Rectal aspirin--absorption and antipyretic effect.

  title={Rectal aspirin--absorption and antipyretic effect.},
  author={K. Connolly and L. Lam and O. C. Ward},
  journal={Archives of Disease in Childhood},
  pages={713 - 715}
Rectal acetylsalicylic acid was given to 14 children who had undergone open heart surgery. The effect on their temperatures was similar whether 15--30 or 30--50 mg/kg was given. Either dose was more effective than no treatment. The greatest fall in temperature occurred after 4 or 5 hours. Rectal aspirin in a triglyceride base is effective in lowering postoperative temperature. It should also be of use in treating other fevers. A dose of 20--25 mg/kg is suggested. 
Correlation between dosage and antipyretic effect of aspirin in children
In all dosage regimens the average temperature was significantly reduced in the time interval 1–6 h after drug administration; the antipyretic effect, however, was significantly greater with the 10 and 15 mg/kg doses. Expand
Bioavariability of Rectal Aspirin in Neurosurgical Patients
Serum salicylate levels were determined fluorometrically in 12 neurosurgical patients after rectal and oral administration of 1.0 g aspirin, finding that rectal aspirin is useful in clinical situations in which medication is difficult by the oral route. Expand
A comparison of salicylic acid levels in normal subjects after rectal versus oral dosing.
The results suggested the rectal administration of a 600-mg suppository provides sufficient levels of salicylic acid within 90 minutes to meet or exceed that of oral aspirin. Expand
Gastro-duodenal injury associated with intake of 100-325 mg aspirin daily.
Results support findings by other groups, showing that doses of aspirin as low as 75 mg daily should be used in the management of elderly patients with thrombo-embolic disease. Expand
Evaluation of Novel Aspirin Suppository Formulation in HT-29 Human Adenocarcinoma Cells
As the baby-boomer population reaches an older age, there is an expected continual increase in hospitalization and the number of patients who are unable to take medications orally (NPOnothing throughExpand
Changes in body temperature after administration of antipyretics, LSD, Δ9-THC and related agents: II
  • W. G. Clark
  • Medicine
  • Neuroscience & Biobehavioral Reviews
  • 1987
This compilation primarily covers the considerable amount of data published from 1981 through 1985 on the interactions of these drugs and thermoregulation, but data from many earlier papers not included in a previous compilation are also tabulated. Expand
Paracetamol suppositories: a comparative study.
There was a significant correlation between peak plasma concentrations and maximum drop in temperature and a lipophilic base produced better results than a hydrophilic base. Expand
Subsequent Management of Children with Febrile Convulsions
Dyslexia in children and young adults: three independent neuropsychological syndromes. Expand


The acute rectal toxicity of acetylsalicylic acid.
The LD50 ± S.E. of acetylsalicylic acid administered rectally to male albino rats was found to be significantly less than the oral LD50, which resulted in the most significant toxic signs being ataxia, drowsiness, dyspnea, pallor, diarrhea, and anorexia. Expand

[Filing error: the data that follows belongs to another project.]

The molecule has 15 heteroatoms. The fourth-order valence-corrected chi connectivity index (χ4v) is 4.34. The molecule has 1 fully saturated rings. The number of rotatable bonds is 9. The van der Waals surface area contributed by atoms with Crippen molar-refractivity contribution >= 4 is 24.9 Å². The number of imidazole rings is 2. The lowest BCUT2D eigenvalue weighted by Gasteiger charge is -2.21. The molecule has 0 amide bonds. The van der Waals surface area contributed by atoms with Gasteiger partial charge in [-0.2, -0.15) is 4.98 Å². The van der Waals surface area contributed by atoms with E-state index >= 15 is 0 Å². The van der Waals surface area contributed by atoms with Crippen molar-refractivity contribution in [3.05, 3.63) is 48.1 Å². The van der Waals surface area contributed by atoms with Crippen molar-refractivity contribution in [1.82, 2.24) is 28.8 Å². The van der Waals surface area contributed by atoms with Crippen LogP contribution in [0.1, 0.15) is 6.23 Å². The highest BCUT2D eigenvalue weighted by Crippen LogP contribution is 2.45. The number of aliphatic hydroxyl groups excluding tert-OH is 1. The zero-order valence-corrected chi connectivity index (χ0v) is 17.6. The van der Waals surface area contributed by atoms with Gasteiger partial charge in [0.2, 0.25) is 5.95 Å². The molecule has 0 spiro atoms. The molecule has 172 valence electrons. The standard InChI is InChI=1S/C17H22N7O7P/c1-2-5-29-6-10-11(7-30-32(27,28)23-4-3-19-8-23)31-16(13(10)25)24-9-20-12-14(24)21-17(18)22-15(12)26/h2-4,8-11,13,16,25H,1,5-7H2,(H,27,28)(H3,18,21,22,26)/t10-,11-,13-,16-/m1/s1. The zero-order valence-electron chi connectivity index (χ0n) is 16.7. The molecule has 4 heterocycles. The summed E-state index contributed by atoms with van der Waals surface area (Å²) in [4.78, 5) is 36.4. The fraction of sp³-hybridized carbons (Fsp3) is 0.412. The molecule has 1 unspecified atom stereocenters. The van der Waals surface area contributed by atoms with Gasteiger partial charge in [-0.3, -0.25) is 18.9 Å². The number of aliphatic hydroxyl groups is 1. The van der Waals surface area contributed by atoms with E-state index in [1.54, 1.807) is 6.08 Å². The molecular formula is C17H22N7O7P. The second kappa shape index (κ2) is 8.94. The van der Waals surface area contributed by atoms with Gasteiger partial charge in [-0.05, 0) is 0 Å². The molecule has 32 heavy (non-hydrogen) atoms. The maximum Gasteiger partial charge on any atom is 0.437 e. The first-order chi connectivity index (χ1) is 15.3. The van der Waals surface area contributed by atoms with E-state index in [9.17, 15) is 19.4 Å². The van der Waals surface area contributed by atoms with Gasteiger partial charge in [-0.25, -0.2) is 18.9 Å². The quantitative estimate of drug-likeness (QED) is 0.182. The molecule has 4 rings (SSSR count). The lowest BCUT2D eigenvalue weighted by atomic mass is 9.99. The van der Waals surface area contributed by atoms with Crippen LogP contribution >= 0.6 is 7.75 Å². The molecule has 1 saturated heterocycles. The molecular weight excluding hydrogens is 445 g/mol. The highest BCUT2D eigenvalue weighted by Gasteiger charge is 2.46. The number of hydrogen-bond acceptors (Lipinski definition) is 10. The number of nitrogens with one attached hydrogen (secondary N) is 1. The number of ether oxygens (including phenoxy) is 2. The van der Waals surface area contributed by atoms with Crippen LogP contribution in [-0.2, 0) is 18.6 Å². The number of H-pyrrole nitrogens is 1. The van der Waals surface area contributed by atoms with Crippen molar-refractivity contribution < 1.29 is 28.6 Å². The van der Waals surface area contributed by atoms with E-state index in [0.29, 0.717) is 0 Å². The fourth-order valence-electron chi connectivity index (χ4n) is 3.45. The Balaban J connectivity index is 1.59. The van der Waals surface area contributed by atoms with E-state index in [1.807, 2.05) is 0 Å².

Salicylate absorption from rectal suppositories.
  • E. L. Parrott
  • Chemistry, Medicine
  • Journal of pharmaceutical sciences
  • 1971
It was found that the rectal dose of aspirin and sodium salicylate was equivalent to the oral dose, and the release from theobroma oil suppositories containing cholesterol and glyceryl monostearate were inconclusive. Expand
Bioavailability of aspirin from commercial suppositories.
A comparison of the bioavailability of salicylate from five brands of commercially available aspirin rectal suppositories in an adult panel is presented. All brands show slow absorption compared toExpand
Study of antipyretic therapy in current use
  • J. Hunter
  • Medicine
  • Archives of disease in childhood
  • 1973
Several commonly used antipyretic therapies were compared in a series of 67 children. All regimens were more effective than exposure alone. Paracetamol and aspirin were comparable in antipyreticExpand
Drug absorption from the rectum. 3. Asprin and some aspirin derivatives.
The rectal absorption of aspirin, aluminum aspirin, and calcium carbaspirin was studied in dogs and no conclusions can be reached concerning any differences in absorption in the various bases or the commercial aspitin product. Expand
Value of monitoring plasma salicylate levels in treating juvenile rheumatoid arthritis. Observations in 42 cases.
The relation between salicylate dosage and plasma half-life accounts for the fact that small changes in dosage can result in large changes in plasma concentration. Expand
Value of monitoring plasma salicylate levels in Rectal aspirin-absorption and antipyretic effect 715 treating juvenile rheumatoid arthritis
  • Archives of Disease in Childhood
  • 1978
Bioavailability and tolerance studies on acetylsalicylic acid suppositories.
Rectal absorption from aspirin suppositories in children and adults.
Drug absorption from the rectum. III. Aspirin and some derivatives
  • Journal of Pharmaceutical Sciences,
  • 1970